A divorce or marriage dissolution severs the legal rights and responsibilities of the marriage contract. The parties continue to be bound by legal agreements or court orders, however. These agreements and orders address how property is distributed, how children and spouses are supported, and other relevant issues.
Do You Need an Attorney?
You and your spouse can file a joint Petition for Divorce if you are ending a short-term marriage involving no real property, few marital assets, and no minor children. This provides for a more simplified divorce process. After longer marriages involving accumulated real estate, considerable marital assets, or minor children, issues may not be as easily resolved to each party’s satisfaction. Your Nebraska divorce attorney can explain how state laws affect your obligations and entitlements and how you can protect your rights and interests.
Type of Divorce
Nebraska is a pure no-fault state, meaning that you need only allege that your marriage has suffered an irretrievable breakdown in order to be divorced. If your spouse agrees with this, there is no need for the court to inquire further. Otherwise, the court may question each of you at trial to determine if there has indeed been an irretrievable breakdown of your marriage.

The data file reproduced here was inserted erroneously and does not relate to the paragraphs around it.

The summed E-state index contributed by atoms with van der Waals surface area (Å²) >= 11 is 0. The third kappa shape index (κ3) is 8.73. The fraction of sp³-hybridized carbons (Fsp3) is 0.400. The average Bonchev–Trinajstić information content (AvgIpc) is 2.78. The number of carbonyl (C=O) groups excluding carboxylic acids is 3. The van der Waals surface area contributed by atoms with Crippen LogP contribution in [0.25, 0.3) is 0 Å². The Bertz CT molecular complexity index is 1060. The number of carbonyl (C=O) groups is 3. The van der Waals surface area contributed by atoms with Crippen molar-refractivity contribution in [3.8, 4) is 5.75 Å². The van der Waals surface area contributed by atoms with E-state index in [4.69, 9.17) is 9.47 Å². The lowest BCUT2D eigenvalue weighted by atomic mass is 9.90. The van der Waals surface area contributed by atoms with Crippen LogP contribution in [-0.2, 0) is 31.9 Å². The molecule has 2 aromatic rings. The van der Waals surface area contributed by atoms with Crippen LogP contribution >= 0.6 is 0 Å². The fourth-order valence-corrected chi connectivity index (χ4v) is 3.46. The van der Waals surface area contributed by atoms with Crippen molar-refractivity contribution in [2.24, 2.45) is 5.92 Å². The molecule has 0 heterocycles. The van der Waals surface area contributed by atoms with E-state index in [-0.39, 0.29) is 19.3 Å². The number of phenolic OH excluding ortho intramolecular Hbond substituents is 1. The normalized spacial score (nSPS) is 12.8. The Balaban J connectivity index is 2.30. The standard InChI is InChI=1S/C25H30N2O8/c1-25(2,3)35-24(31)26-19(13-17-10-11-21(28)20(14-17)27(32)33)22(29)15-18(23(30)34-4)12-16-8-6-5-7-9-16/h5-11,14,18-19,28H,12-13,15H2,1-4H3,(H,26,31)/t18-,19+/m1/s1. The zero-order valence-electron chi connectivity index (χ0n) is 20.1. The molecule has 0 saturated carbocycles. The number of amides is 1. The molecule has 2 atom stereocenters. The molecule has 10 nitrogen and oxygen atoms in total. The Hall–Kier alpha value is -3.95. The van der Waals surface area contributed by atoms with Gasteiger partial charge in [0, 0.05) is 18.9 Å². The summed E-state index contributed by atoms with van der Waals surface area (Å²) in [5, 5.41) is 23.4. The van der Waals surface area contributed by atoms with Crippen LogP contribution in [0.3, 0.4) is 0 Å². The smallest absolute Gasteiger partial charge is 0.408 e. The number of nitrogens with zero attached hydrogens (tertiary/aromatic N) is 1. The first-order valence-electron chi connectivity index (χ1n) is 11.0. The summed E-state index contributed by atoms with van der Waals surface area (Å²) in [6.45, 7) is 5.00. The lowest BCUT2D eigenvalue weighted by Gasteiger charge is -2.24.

Getting a Divorce
Before you can file for a divorce in Nebraska, you or your spouse must establish residency for at least one year. If you have not lived in the state that long, you can file for a legal separation instead, then file for divorce after you have satisfied the one-year residency requirement. A legal separation has the full force and effect of a divorce except that you remain legally married.
You can file a divorce petition in the county where either you or your spouse lives. There is a 60-day waiting period after you file before your divorce can be granted, but it is unlikely that a complex or contested divorce could be finalized in 60 days.
If you have minor children, you and your spouse must complete a parenting class and file proof of completion with the court.
You may also have to attend court-ordered mediation if contentious child custody or other parenting issues are involved. Mediation is held before a neutral third party who works with you and your spouse to help you compromise in certain areas and reach a mutually agreeable parenting plan. You can then submit your parenting plan to the court for approval. If you do not reach an agreement, the court will make an ultimate custody determination at trial.
Property and Debt Distribution
Nebraska is an equitable distribution state. After marital property is identified and valued, the court can distribute assets and debts based on your economic circumstances, the duration of the marriage, and child custody arrangements, among other factors. The division may not be 50-50.
Change of Name
Either party in a Nebraska divorce can request in their petition for divorce that the court restore a former name or maiden name. Provisions for this are included in the final divorce decree.
Consult a Nebraska Divorce Lawyer
State laws can change or may be subject to different interpretation. Consult with a Nebraska divorce attorney if you are considering a divorce to ensure proper compliance with all laws and court rules.
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